If you've been following BE THE EDITOR on my Facebook page, you may have seen this common--but particularly fun and challenging if you're a geek like me--grammar puzzle!
Collective nouns include any word that you can put the word "members" after; these include words such as team, audience, family, committee, board, class, family, staff, and orchestra. But collective nouns also include words like majority, couple, management, and population. I could go on and on because English has close to 200 collective nouns.
Things to remember are that American and British English do have different approaches. I guide my approach to collective nouns with a book published in the States, but that was assigned to me in a Canadian editing course: Amy Einsohn's The Copyeditor's Handbook. I adore this book.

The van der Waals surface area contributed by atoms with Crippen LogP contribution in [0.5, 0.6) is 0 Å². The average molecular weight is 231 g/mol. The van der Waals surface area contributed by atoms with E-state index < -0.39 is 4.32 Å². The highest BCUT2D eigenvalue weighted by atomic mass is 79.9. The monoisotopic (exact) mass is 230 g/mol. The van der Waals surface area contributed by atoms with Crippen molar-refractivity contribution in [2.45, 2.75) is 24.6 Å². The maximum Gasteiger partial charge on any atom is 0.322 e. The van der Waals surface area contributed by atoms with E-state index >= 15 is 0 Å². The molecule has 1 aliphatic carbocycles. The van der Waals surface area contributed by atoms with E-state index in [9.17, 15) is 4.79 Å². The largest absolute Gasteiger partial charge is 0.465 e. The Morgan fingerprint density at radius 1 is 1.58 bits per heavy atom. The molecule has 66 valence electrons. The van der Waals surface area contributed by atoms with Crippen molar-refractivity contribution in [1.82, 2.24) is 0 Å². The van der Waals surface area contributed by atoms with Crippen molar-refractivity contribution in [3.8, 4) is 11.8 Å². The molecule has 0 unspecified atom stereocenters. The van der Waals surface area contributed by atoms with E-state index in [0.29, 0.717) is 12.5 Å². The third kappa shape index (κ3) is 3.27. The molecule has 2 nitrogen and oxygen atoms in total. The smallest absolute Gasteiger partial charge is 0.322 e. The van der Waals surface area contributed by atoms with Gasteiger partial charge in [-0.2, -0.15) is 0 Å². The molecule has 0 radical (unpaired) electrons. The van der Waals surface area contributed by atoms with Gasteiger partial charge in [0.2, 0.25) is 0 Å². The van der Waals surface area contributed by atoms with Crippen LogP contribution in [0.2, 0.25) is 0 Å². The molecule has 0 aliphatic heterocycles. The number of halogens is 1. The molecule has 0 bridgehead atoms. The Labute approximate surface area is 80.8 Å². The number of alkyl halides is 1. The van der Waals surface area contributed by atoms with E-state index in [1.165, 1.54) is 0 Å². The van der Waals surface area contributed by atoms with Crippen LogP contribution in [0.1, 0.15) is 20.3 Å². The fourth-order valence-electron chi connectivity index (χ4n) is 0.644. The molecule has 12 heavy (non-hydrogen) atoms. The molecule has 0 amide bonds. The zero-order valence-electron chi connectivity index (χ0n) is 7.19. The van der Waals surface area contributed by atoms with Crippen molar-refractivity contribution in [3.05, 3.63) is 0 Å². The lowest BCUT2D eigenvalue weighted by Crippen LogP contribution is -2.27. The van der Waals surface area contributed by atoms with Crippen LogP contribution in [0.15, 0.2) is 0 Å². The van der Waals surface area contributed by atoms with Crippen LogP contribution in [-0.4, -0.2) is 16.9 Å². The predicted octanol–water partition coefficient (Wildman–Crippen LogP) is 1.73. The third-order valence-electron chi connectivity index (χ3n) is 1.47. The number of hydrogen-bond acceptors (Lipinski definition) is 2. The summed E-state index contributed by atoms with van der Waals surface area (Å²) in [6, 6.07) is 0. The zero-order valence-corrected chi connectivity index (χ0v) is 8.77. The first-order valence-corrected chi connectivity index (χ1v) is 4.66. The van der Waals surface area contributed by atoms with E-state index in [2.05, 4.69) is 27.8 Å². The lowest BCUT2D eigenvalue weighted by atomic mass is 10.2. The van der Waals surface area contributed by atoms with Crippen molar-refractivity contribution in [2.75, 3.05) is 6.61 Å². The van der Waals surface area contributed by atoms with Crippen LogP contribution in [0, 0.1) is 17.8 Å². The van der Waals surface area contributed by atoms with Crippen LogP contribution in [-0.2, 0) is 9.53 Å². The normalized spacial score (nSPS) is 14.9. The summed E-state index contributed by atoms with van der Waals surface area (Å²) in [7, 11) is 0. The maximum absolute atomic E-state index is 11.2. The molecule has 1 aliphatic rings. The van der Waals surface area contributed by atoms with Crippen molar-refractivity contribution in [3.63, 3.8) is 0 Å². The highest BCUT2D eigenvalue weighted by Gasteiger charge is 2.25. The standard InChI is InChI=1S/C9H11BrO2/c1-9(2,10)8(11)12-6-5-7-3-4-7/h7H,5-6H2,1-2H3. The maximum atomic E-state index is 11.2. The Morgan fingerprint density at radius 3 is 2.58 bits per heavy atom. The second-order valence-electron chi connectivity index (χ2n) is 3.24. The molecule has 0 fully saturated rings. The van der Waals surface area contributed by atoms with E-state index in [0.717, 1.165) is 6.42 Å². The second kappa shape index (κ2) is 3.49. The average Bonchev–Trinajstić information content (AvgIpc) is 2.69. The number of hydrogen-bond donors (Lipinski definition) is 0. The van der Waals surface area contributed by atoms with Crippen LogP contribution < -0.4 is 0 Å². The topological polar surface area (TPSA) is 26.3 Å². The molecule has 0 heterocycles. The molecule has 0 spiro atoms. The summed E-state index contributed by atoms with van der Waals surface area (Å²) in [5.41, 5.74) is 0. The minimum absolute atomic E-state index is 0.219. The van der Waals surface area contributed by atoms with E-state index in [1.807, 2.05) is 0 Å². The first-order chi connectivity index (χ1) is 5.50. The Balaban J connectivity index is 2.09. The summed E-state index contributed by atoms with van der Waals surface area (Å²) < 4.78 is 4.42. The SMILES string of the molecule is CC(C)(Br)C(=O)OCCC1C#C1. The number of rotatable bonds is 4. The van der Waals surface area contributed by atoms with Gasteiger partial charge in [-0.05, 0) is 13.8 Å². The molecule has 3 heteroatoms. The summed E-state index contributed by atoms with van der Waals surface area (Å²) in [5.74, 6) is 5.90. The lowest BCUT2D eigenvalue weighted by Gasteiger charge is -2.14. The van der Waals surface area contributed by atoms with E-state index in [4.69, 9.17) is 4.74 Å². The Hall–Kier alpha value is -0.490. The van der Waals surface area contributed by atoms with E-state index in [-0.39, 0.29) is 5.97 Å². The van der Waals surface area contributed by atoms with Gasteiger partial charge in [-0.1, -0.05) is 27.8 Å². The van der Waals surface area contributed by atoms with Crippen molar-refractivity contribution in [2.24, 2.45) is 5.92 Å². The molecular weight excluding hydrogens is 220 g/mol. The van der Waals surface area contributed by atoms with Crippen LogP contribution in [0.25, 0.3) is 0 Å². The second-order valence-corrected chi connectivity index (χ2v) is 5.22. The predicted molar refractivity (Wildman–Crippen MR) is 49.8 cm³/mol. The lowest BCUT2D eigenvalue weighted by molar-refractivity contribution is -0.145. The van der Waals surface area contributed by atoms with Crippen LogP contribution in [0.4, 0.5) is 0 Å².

Use the singular verb when the members of the collective are acting as a group.
The family is at the lake.
"is" is singular
Use the plural verb when the members of the collective are acting as individuals.
The family are putting on their bathing suits.
"are" and "their" are plural
But sometimes this principle (which is not a hard-and-fast rule) produces sentences that sound awkward and are grating to the ear!
The class are being graded for their participation.
It's more accurate to say
Class members are being graded for their participation.
Meet the Editor
I'm Coreen, and I am a copy editor, writer, instructor, digital marketer, and student of PR and Communications for organizations doing positive work in the world.